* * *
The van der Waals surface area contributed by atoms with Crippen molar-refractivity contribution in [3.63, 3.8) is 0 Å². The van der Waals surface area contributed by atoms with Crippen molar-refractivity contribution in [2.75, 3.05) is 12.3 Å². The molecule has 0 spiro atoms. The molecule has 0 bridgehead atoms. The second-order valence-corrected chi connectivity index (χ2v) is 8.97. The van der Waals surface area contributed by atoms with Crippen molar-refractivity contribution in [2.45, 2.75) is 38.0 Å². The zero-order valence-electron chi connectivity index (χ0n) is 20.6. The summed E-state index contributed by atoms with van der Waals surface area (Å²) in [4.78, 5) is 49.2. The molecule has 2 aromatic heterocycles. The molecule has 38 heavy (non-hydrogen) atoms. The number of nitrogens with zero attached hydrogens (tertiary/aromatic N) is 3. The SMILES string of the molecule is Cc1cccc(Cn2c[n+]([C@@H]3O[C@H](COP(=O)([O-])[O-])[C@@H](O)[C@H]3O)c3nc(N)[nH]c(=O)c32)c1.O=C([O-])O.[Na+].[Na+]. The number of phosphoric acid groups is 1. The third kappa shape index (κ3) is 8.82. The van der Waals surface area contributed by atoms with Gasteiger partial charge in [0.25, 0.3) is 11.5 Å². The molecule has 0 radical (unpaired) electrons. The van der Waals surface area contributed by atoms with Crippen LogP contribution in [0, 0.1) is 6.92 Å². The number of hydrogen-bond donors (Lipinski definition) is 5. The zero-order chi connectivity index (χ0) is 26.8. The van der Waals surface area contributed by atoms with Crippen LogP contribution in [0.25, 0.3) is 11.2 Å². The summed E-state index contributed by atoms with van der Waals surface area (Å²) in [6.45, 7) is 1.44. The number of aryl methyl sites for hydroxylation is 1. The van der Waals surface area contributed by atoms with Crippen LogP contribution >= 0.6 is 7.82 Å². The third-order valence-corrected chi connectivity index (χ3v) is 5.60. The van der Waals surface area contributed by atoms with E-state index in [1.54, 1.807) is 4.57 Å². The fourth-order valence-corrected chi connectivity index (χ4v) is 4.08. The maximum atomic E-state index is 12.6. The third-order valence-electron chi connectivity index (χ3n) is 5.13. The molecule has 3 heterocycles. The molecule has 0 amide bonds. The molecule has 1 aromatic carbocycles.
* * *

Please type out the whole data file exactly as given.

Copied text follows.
The van der Waals surface area contributed by atoms with Crippen molar-refractivity contribution in [3.63, 3.8) is 0 Å². The van der Waals surface area contributed by atoms with Crippen molar-refractivity contribution in [2.75, 3.05) is 12.3 Å². The molecule has 0 spiro atoms. The molecule has 0 bridgehead atoms. The second-order valence-corrected chi connectivity index (χ2v) is 8.97. The van der Waals surface area contributed by atoms with Crippen molar-refractivity contribution in [2.45, 2.75) is 38.0 Å². The zero-order valence-electron chi connectivity index (χ0n) is 20.6. The summed E-state index contributed by atoms with van der Waals surface area (Å²) in [4.78, 5) is 49.2. The molecule has 2 aromatic heterocycles. The molecule has 38 heavy (non-hydrogen) atoms. The number of nitrogens with zero attached hydrogens (tertiary/aromatic N) is 3. The SMILES string of the molecule is Cc1cccc(Cn2c[n+]([C@@H]3O[C@H](COP(=O)([O-])[O-])[C@@H](O)[C@H]3O)c3nc(N)[nH]c(=O)c32)c1.O=C([O-])O.[Na+].[Na+]. The number of phosphoric acid groups is 1. The third kappa shape index (κ3) is 8.82. The van der Waals surface area contributed by atoms with Gasteiger partial charge in [0.25, 0.3) is 11.5 Å². The molecule has 0 radical (unpaired) electrons. The van der Waals surface area contributed by atoms with Crippen LogP contribution in [0, 0.1) is 6.92 Å². The number of hydrogen-bond donors (Lipinski definition) is 5. The zero-order chi connectivity index (χ0) is 26.8. The van der Waals surface area contributed by atoms with Crippen LogP contribution in [0.25, 0.3) is 11.2 Å². The summed E-state index contributed by atoms with van der Waals surface area (Å²) in [6.45, 7) is 1.44. The number of aryl methyl sites for hydroxylation is 1. The van der Waals surface area contributed by atoms with Crippen LogP contribution >= 0.6 is 7.82 Å². The third-order valence-corrected chi connectivity index (χ3v) is 5.60. The van der Waals surface area contributed by atoms with E-state index in [1.54, 1.807) is 4.57 Å². The fourth-order valence-corrected chi connectivity index (χ4v) is 4.08. The maximum atomic E-state index is 12.6. The third-order valence-electron chi connectivity index (χ3n) is 5.13. The molecule has 3 heterocycles. The molecule has 0 amide bonds. The molecule has 1 aromatic carbocycles.